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Strange Turn In The NY Lawsuit

NRA has been fighting to keep secret the “Frenkel Report,” a document drafted by attorney Jacob Frenkel in 2003 or 2007. It seems that in 2007, every NRA board member had received an anonymous letter informing them of financial misconduct. NRA objected to producing the report in front of the special master handling discovery, lost there, appealed to the judge, lost again, and is now trying again before the judge. That report must be very incriminating. (Clue: Frenkel specializes in white-collar criminal defense and in defending against regulatory actions).

NRA filed, for the judge’s reference, New York’s position filed with the special master. It contains some startling items:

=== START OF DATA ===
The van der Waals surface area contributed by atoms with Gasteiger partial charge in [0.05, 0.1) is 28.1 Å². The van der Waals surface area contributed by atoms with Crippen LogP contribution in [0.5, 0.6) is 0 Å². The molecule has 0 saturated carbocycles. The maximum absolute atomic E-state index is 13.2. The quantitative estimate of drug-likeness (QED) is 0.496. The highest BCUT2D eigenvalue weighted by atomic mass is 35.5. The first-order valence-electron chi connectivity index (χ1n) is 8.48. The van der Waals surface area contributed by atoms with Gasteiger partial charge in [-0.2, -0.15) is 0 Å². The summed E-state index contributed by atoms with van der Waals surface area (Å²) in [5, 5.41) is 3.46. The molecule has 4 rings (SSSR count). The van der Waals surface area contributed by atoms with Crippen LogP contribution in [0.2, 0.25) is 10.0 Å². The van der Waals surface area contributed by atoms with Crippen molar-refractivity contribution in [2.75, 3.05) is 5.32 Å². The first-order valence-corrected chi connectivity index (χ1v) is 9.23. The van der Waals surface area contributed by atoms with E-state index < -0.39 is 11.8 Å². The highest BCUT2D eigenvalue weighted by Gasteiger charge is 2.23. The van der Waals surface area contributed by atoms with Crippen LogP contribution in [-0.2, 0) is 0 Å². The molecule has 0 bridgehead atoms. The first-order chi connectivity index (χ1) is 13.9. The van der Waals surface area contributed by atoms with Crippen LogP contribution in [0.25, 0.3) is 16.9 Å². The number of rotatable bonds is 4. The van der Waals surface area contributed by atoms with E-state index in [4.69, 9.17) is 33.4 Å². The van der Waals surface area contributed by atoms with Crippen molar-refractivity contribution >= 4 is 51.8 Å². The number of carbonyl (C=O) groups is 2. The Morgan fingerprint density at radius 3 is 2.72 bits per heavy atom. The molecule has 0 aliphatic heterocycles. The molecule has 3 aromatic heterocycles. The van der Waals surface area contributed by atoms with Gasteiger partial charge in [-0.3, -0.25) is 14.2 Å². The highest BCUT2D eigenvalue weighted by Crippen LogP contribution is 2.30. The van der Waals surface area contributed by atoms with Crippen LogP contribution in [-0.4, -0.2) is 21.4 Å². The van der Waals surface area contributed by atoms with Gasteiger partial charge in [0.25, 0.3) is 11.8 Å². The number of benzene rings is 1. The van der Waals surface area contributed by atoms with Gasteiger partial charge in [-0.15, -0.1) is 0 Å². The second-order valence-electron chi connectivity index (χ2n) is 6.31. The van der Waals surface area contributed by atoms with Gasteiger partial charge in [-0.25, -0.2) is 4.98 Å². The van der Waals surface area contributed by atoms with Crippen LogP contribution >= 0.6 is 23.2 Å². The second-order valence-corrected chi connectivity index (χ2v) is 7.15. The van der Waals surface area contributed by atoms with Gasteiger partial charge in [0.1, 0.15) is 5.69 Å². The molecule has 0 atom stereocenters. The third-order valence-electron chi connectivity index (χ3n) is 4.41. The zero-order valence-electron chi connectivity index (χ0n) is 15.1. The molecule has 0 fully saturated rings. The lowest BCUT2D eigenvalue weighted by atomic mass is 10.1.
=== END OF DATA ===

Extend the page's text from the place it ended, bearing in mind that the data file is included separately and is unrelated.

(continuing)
“For example, the general ledgers should demonstrate NRA funds paid to a group of related entities and individuals, through NRA Executive Vice President Wayne LaPierre’s office’s budget, and other budgets centers within the NRA, to a group of related entities and individuals owned by or affiliated with non-party David McKenzie. Evidence indicates that the NRA has paid the McKenzie entities thus far well over $100 million, often with verbal approvals in excess of contracted amounts in violation of NRA policies. The evidence also indicates that payments to the McKenzie entities were internally allocated to various NRA cost centers and dispersed through payments to various affiliated business entities, some located within the same offices within the NRA headquarters, with the same staff, same leadership, and little to no division in their work. This internal accounting obfuscates the magnitude of the amounts paid by the NRA to these businesses. Indeed, there is evidence to suggest that the NRA paid monies to at least one of McKenzie’s businesses, Associated Television Inc. (“ATI”)1, without receiving promised services in return. Witnesses have been unable to testify as to what monies were paid to these entities and insiders and when such payments stopped, if they have. It was only during his testimony at the bankruptcy trial that Defendant LaPierre revealed for the first time his relationship with David McKenzie, including gratis use of McKenzie’s luxury yachts. During his testimony in this action, Mr. LaPierre revealed previously undisclosed information that further establishes a conflict of interest. Mr. LaPierre testified to having received additional expensive gifts and favors from the McKenzies, including paid luxury vacations to numerous exotic locales around the globe for himself and his wife and his wife’s use of McKenzie’s yachts for “girls” and family trips.”